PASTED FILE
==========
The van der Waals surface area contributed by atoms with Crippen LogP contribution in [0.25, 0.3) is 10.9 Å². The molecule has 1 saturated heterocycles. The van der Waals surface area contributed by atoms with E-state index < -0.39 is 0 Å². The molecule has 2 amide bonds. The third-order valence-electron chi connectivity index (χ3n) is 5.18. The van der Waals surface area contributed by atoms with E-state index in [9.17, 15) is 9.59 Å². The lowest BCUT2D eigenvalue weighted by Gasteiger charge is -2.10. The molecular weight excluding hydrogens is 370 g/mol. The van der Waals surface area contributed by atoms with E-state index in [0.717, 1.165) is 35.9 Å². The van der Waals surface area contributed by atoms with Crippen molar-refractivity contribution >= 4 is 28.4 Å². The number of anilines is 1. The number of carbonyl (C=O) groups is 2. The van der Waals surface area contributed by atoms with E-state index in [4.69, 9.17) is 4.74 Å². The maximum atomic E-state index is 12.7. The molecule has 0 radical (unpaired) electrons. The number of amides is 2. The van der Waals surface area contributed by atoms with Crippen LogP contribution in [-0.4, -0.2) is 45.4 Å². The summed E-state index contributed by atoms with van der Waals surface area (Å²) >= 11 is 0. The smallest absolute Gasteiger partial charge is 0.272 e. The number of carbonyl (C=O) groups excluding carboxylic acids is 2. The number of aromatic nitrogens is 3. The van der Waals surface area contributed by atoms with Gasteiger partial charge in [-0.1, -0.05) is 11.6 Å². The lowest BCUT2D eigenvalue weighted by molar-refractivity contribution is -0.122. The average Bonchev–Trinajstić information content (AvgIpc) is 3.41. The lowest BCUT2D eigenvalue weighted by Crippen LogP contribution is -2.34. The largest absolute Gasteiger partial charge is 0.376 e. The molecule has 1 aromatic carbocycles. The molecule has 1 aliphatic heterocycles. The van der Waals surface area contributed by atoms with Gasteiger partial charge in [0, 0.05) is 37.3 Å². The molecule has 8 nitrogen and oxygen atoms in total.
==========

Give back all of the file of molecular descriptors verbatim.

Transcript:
The van der Waals surface area contributed by atoms with Crippen LogP contribution in [0.25, 0.3) is 10.9 Å². The molecule has 1 saturated heterocycles. The van der Waals surface area contributed by atoms with E-state index < -0.39 is 0 Å². The molecule has 2 amide bonds. The third-order valence-electron chi connectivity index (χ3n) is 5.18. The van der Waals surface area contributed by atoms with E-state index in [9.17, 15) is 9.59 Å². The lowest BCUT2D eigenvalue weighted by Gasteiger charge is -2.10. The molecular weight excluding hydrogens is 370 g/mol. The van der Waals surface area contributed by atoms with E-state index in [0.717, 1.165) is 35.9 Å². The van der Waals surface area contributed by atoms with Crippen molar-refractivity contribution >= 4 is 28.4 Å². The number of anilines is 1. The number of carbonyl (C=O) groups is 2. The van der Waals surface area contributed by atoms with E-state index in [4.69, 9.17) is 4.74 Å². The maximum atomic E-state index is 12.7. The molecule has 0 radical (unpaired) electrons. The number of amides is 2. The van der Waals surface area contributed by atoms with Crippen LogP contribution in [-0.4, -0.2) is 45.4 Å². The summed E-state index contributed by atoms with van der Waals surface area (Å²) >= 11 is 0. The smallest absolute Gasteiger partial charge is 0.272 e. The number of carbonyl (C=O) groups excluding carboxylic acids is 2. The number of aromatic nitrogens is 3. The van der Waals surface area contributed by atoms with Gasteiger partial charge in [-0.1, -0.05) is 11.6 Å². The lowest BCUT2D eigenvalue weighted by molar-refractivity contribution is -0.122. The average Bonchev–Trinajstić information content (AvgIpc) is 3.41. The lowest BCUT2D eigenvalue weighted by Crippen LogP contribution is -2.34. The largest absolute Gasteiger partial charge is 0.376 e. The molecule has 1 aromatic carbocycles. The molecule has 1 aliphatic heterocycles. The van der Waals surface area contributed by atoms with Gasteiger partial charge in [0, 0.05) is 37.3 Å². The molecule has 8 nitrogen and oxygen atoms in total.